Continue reading “HIGH COURTS”
For the most part, only final judgments are appealable.
A final judgment is reached when, on the merits, litigation ends, leaving only the execution of judgment to be completed.
Substance, not form, determines if a judgment is final.
B. Interlocutory Appeals Exception
Interlocutory appeals are allowed in cases involving:
1. Collateral Orders
A collateral order is one which:
a. Raises serious legal questions;
b. Involves a danger of irreparable harm; and
c. Deals with an issue unrelated to the basic substantive claims asserted.
Continue reading “Summary Judgment (FRCP 56)”
A. Preclusive Effect
Class actions have the same preclusive effect in all class members as any other suit may have. (See Chapter 11.) A judgment in a class action is binding on all members of the class unless there is an opportunity to opt out of the class and the class member takes advantage of that opportunity.
Continue reading “Judgements”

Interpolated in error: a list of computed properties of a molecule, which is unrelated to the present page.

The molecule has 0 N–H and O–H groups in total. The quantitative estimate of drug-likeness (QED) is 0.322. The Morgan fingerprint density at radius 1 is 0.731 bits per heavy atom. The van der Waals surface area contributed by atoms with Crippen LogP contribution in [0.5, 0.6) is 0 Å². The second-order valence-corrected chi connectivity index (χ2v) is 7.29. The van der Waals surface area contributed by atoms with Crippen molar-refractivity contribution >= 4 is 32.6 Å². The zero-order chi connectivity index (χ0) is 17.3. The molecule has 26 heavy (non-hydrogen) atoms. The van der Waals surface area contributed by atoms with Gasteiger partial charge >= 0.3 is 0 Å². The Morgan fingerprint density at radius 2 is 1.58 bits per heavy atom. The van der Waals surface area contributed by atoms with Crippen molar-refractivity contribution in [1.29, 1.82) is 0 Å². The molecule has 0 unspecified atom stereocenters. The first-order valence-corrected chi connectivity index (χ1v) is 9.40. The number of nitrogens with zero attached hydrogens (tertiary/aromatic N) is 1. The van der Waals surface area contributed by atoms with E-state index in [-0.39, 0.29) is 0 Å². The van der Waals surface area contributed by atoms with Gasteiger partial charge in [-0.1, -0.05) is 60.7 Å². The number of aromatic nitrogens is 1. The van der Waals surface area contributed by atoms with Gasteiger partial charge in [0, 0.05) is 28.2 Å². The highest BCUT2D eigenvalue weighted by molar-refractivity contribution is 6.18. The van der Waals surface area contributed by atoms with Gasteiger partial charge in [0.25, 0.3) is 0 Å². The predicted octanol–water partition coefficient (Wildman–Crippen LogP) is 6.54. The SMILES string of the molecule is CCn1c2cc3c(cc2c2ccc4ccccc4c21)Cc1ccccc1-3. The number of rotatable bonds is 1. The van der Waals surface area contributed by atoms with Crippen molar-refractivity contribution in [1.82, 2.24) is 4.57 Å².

After certifying the class, the court will seek out an individual who will represent that class. Every class of litigants is represented by what is known as a named plaintiff. This is generally the individual who initially files the class action.
1. Satisfy Requirements
Named representatives must satisfy the four requirements pursuant to FRCP 23.
Continue reading “Named Representative”
It is not normally possible to individually notify all the class members because they are too numerous, or because not all the members can be positively identified. FRCP 23(c)(2) and 23(c)(3) require different notice depending on the type of class action certified.
Continue reading “Notice”
A. Permissive Joinder (FRCP 20)